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Author Ricki Townsend is a Registered Interventionist, Drug/Alcohol Counselor, Ncac1, CADC-CAS, Bri-1, Chaplain and Grief Recovery Specialist. Find her at A Path to Recovery.com

Offering an ultimatum can be a powerful tool in prompting a beloved child (of any age) to seek help. And I try to avoid the language of “kicking your kid out of your home” because that sets them up as victims, with the parent calling all the shots.  It is disrespectful to them. The truth is you aren’t kicking your son or daughter out; you are giving them a CHOICE to get treatment for a potentially deadly brain disease that drives their deceitful, dangerous and manipulative behavior. You are also giving them the choice to live somewhere else, wherever that might be.

Tags: Ricki Townsend A Path to Recovery healthy boundaries

Read more: Why you shouldn't kick your kid out of your home: the professional's perspective

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Which college students are at risk for prescription opioid abuse? Where do they live, how are their grades, and how do they behave? And what other risky behaviors go along with opioid abuse? (Hint: Who wants to be a grandparent?) Discover the answers from a recent and revealing study.

The American Journal on Addictions just released a study based on survey results from more than 3,500 students at a public university in the Midwest. Overall, 2.2% reported misusing prescription opioids in the last 12 months and another 5.3% reported misusing prescription opioids previously (but not in the past year). For many, the inappropriate use of prescription opioids can be the first step towards pain pill or even heroin addiction.

Read more: Opioids on the college campus....who is at risk??

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The New York Times reports on the stunning cost of overdose in the workplace:

Seventy percent of employers reported that their businesses had been affected by prescription drug abuse, including absenteeism, positive drug tests, injuries, accidents and overdoses.

  • Who has the highest rate of pain med and opioid misuse? It’s the entertainment, recreation and food business, followed by the construction industry.
  • About 1.3 percent of construction workers are thought to be addicted to opioids. That's almost twice the addiction rate of all working adults.
  • Interviews with over 500 managers at businesses with 50 or more employees found that fewer than one in five companies felt extremely well-prepared to combat the opioid crisis.
  • Large employers treating opioid abuse and overdoses spent $2.6 billion in 2016, up from $300 million 12 years earlier. Those numbers do not include the cost of lost productivity.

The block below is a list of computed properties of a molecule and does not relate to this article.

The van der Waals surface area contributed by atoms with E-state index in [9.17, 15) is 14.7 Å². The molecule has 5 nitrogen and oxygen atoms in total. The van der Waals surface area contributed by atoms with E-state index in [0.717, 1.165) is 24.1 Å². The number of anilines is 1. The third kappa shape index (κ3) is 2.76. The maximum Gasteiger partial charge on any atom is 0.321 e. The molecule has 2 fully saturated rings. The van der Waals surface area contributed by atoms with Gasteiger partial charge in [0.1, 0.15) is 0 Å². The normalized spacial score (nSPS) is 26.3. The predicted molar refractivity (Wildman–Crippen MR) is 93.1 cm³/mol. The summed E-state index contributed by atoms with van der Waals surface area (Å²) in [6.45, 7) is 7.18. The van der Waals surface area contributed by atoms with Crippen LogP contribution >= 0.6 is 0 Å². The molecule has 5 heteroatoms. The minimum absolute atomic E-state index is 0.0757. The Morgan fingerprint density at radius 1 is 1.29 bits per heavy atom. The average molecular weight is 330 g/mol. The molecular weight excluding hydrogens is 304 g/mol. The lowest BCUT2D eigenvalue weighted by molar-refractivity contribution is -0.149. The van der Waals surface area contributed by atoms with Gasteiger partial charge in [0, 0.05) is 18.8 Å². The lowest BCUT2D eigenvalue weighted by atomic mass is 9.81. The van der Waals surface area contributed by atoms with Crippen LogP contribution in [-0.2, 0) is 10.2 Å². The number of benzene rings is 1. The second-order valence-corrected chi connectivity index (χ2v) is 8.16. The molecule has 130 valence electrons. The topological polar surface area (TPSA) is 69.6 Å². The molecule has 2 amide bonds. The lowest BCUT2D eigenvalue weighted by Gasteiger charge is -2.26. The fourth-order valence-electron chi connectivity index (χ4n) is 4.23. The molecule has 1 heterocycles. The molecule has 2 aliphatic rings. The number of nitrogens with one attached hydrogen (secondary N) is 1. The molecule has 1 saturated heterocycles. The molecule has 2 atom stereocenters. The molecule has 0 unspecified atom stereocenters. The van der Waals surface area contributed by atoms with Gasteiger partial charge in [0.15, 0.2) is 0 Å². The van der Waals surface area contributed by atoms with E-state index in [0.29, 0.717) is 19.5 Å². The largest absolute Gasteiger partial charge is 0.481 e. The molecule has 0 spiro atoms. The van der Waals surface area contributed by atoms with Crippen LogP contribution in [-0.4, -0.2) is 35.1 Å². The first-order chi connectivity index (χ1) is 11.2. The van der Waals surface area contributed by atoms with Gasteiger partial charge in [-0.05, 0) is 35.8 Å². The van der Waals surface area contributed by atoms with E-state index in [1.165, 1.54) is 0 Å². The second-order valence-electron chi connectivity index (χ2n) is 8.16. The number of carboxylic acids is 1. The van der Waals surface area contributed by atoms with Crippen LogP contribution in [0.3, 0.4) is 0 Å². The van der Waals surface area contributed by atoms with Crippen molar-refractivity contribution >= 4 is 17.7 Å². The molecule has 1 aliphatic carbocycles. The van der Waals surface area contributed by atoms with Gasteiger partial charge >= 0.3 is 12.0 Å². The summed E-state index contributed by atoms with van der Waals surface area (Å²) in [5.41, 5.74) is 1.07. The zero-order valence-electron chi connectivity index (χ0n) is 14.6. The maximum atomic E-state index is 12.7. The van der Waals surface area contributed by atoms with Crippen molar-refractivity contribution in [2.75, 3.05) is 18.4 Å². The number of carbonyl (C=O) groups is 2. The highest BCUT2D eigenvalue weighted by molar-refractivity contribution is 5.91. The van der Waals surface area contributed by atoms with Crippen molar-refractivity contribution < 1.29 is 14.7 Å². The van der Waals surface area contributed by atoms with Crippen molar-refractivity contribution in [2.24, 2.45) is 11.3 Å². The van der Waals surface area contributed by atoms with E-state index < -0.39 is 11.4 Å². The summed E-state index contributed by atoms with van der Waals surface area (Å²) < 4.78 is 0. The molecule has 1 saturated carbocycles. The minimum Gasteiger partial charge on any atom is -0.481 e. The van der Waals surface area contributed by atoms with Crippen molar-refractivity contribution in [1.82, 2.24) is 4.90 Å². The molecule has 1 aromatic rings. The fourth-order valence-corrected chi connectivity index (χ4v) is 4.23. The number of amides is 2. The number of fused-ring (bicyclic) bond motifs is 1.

• Workers who misuse pain medication miss almost three times as many days of work a year (29 days a year, compared with 10.5 days for other employees.)
  • An increasing number of union contractors now provide the opioid overdose antidote Narcan on job sites.
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By John Perry, Co-Founder, Clean & Sober Recovery Services

Clean & Sober Recovery Services offers a FREE and confidential family group meeting every Sunday as a resource for the entire community. One out of every four families experiences the misuse of drugs or alcohol, so the room should be packed. People should be streaming in to get support or information about dealing with a loved one’s Substance Use Disorder. But we always have some empty seats.

Why don’t more people come to the meetings? They’re led by a board-registered interventionist, who is also a family coach, grief counselor and retired chaplain. There is tremendous wisdom in the room amidst the presence of many “legacy” family members who have survived (or are surviving) the storm of a loved one’s addiction or alcoholism. The meetings don’t require an RSVP. The “price of admission” is simply that you are concerned about someone’s drug or alcohol misuse.

But still, Substance Use Disorder is such a shameful disease that people hide it in the dark corner of their lives. Parents think they “caused it.” People who vow every night to change their ways wake up every morning and reach for the drink or drug. And they blame themselves for not being “strong enough” or “good enough” to say "No." If only we could turn off diseases like cancer or diabetes or addiction with good intentions or willpower....

When families don’t understand this brain disease, they relinquish their power. They mistakenly believe that the addict/alcoholic can change without the family changing, too. Or, with crossed fingers and wishful prayers, people make excuses about why someone shouldn’t get treatment or doesn’t need treatment. That’s magical thinking, at its best and worst. It keeps people sick, it isn’t realistic, and it fails to treat Substance Use Disorder as a brain disease that can be kept in remission – but only if we call it by its name, learn about it and treat it appropriately.

Want to come to one of those Sunday meetings? Call us (916) 990-0190 to learn more.

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It’s hard for the substance abuser to stop drinking or using drugs. It’s often as hard – or harder – for the family. Yet it seems so simple: Why don’t they just stop drinking or using drugs? People who aren’t familiar with the complexity of Substance Use Disorder seek a quick solution, just as the addict or alcoholic seeks a quick fix for whatever ails them: social isolation, woundedness, depression or other mental health issues, and more.

And hope springs eternal.

Read more: You keep hoping, they keep drinking. It's time for a new dance

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